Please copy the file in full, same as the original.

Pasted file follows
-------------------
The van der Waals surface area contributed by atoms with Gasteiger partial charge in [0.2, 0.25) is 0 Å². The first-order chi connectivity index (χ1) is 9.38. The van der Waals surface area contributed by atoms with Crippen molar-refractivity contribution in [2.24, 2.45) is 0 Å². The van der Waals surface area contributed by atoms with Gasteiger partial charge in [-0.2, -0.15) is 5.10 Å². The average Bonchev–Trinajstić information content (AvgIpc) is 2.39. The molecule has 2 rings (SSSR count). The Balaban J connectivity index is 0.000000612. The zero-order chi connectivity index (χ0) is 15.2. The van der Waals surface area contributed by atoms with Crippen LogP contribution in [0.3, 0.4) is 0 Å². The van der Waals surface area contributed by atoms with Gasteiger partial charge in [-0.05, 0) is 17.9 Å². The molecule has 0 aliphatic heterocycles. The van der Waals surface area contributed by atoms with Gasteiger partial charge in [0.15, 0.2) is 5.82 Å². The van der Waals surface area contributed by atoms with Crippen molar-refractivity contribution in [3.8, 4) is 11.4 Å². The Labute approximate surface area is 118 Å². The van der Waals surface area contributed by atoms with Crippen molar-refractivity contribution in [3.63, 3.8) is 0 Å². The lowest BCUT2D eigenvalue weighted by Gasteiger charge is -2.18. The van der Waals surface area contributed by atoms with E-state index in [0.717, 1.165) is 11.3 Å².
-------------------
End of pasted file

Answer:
The van der Waals surface area contributed by atoms with Gasteiger partial charge in [0.2, 0.25) is 0 Å². The first-order chi connectivity index (χ1) is 9.38. The van der Waals surface area contributed by atoms with Crippen molar-refractivity contribution in [2.24, 2.45) is 0 Å². The van der Waals surface area contributed by atoms with Gasteiger partial charge in [-0.2, -0.15) is 5.10 Å². The average Bonchev–Trinajstić information content (AvgIpc) is 2.39. The molecule has 2 rings (SSSR count). The Balaban J connectivity index is 0.000000612. The zero-order chi connectivity index (χ0) is 15.2. The van der Waals surface area contributed by atoms with Crippen LogP contribution in [0.3, 0.4) is 0 Å². The van der Waals surface area contributed by atoms with Gasteiger partial charge in [-0.05, 0) is 17.9 Å². The molecule has 0 aliphatic heterocycles. The van der Waals surface area contributed by atoms with Gasteiger partial charge in [0.15, 0.2) is 5.82 Å². The van der Waals surface area contributed by atoms with Crippen molar-refractivity contribution in [3.8, 4) is 11.4 Å². The Labute approximate surface area is 118 Å². The van der Waals surface area contributed by atoms with Crippen molar-refractivity contribution in [3.63, 3.8) is 0 Å². The lowest BCUT2D eigenvalue weighted by Gasteiger charge is -2.18. The van der Waals surface area contributed by atoms with E-state index in [0.717, 1.165) is 11.3 Å².